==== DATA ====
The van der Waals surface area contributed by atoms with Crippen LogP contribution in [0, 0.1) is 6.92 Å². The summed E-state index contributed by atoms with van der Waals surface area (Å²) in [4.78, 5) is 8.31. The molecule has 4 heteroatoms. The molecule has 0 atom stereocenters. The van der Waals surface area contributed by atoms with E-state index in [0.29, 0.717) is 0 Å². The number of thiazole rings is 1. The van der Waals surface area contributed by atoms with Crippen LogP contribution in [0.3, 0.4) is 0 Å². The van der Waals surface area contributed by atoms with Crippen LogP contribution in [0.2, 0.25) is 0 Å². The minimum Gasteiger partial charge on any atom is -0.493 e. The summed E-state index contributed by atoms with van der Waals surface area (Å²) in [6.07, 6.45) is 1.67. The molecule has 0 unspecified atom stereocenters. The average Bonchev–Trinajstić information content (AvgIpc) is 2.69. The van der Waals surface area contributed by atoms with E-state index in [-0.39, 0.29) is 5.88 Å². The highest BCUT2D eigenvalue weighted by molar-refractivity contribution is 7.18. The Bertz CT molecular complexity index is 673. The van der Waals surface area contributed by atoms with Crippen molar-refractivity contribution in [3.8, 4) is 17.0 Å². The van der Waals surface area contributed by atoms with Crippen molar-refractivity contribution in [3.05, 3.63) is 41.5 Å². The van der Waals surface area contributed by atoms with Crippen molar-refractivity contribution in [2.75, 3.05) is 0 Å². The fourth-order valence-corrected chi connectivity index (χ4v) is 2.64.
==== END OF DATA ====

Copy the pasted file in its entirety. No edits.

The van der Waals surface area contributed by atoms with Crippen LogP contribution in [0, 0.1) is 6.92 Å². The summed E-state index contributed by atoms with van der Waals surface area (Å²) in [4.78, 5) is 8.31. The molecule has 4 heteroatoms. The molecule has 0 atom stereocenters. The van der Waals surface area contributed by atoms with E-state index in [0.29, 0.717) is 0 Å². The number of thiazole rings is 1. The van der Waals surface area contributed by atoms with Crippen LogP contribution in [0.3, 0.4) is 0 Å². The van der Waals surface area contributed by atoms with Crippen LogP contribution in [0.2, 0.25) is 0 Å². The minimum Gasteiger partial charge on any atom is -0.493 e. The summed E-state index contributed by atoms with van der Waals surface area (Å²) in [6.07, 6.45) is 1.67. The molecule has 0 unspecified atom stereocenters. The average Bonchev–Trinajstić information content (AvgIpc) is 2.69. The van der Waals surface area contributed by atoms with E-state index in [-0.39, 0.29) is 5.88 Å². The highest BCUT2D eigenvalue weighted by molar-refractivity contribution is 7.18. The Bertz CT molecular complexity index is 673. The van der Waals surface area contributed by atoms with Crippen molar-refractivity contribution in [3.8, 4) is 17.0 Å². The van der Waals surface area contributed by atoms with Crippen molar-refractivity contribution in [3.05, 3.63) is 41.5 Å². The van der Waals surface area contributed by atoms with Crippen molar-refractivity contribution in [2.75, 3.05) is 0 Å². The fourth-order valence-corrected chi connectivity index (χ4v) is 2.64.